I perceive consciousness in myself. My brain constructs a perceptual model of a mind that thinks this and that, feels this and that and is aware of this and that; the mind is attributed to my own location. That model provides an organized, coherent way for me to understand myself — to predict and help guide my behavior. It is not always accurate; it is woefully incomplete; but it is a useful model of myself.
This realization that consciousness is a perception is counterintuitive. We think of consciousness as something ghostly that inhabits an object. But according to this neuro-social theory, consciousness is a perception that is attributed to something. Like beauty, consciousness is in the eye of the beholder. Our brains actively paint consciousness onto ourselves and onto the objects around us.
Reader and fellow science enthusiast amanimal called my attention to a series of old posts from Michael Graziano. This particular one caught my eye because it seems to be a similar theory of consciousness to the one I described in my posts:
I hadn’t seen Graziano’s posts before, so I’m somewhat stoked that my idea matches an actual neuroscience theory. Anyway, if you enjoyed my posts, you’ll almost certainly enjoy Graziano’s, particularly since I think he articulates the core idea better than I did.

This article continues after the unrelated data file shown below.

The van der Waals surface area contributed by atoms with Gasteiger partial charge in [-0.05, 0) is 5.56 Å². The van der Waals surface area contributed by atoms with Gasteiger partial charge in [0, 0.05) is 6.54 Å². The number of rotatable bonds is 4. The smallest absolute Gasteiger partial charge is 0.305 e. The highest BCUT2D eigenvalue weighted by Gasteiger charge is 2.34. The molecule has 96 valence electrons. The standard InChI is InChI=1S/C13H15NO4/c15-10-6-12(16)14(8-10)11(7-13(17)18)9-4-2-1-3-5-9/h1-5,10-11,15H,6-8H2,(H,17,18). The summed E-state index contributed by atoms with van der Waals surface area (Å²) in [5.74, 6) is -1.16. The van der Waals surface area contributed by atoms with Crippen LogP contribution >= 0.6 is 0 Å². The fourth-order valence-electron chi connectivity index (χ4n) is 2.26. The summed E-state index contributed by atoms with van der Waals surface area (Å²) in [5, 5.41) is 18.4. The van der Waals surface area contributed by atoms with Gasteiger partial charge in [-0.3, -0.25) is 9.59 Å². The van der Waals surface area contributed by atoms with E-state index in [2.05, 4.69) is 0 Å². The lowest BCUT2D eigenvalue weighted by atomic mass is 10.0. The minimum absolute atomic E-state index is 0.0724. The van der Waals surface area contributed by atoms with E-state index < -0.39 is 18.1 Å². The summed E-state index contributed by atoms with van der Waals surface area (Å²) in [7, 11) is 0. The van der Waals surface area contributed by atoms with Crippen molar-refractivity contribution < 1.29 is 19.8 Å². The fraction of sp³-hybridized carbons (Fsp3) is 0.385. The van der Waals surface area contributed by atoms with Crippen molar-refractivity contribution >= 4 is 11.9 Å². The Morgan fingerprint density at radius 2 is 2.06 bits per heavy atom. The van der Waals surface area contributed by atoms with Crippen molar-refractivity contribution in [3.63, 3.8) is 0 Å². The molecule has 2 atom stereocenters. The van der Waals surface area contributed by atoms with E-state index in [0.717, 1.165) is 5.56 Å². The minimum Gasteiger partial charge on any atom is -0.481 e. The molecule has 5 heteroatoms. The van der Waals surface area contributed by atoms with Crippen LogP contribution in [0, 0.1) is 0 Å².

h/t amanimal for the links
- Quote for the Day – Michael Graziano Thinks Puppets Can Be Conscious (philosophyandpsychology.wordpress.com)
- “Easy” vs “Hard” Problems of Consciousness (manwithoutqualities.com)
- Book Report 2013 – What I’ve Read This Year (philosophyandpsychology.wordpress.com)
- Dreams (asthevoiceslinger.wordpress.com)
- Skyhook Theory: Intentional Systems versus Blind Brains (rsbakker.wordpress.com)
- The science of consciousness must escape the religious dark ages (oup.com)
- What Anesthesia Can Teach Us About Consciousness (nytimes.com)
- The elephant is “consciousness” (richarddawkins.net)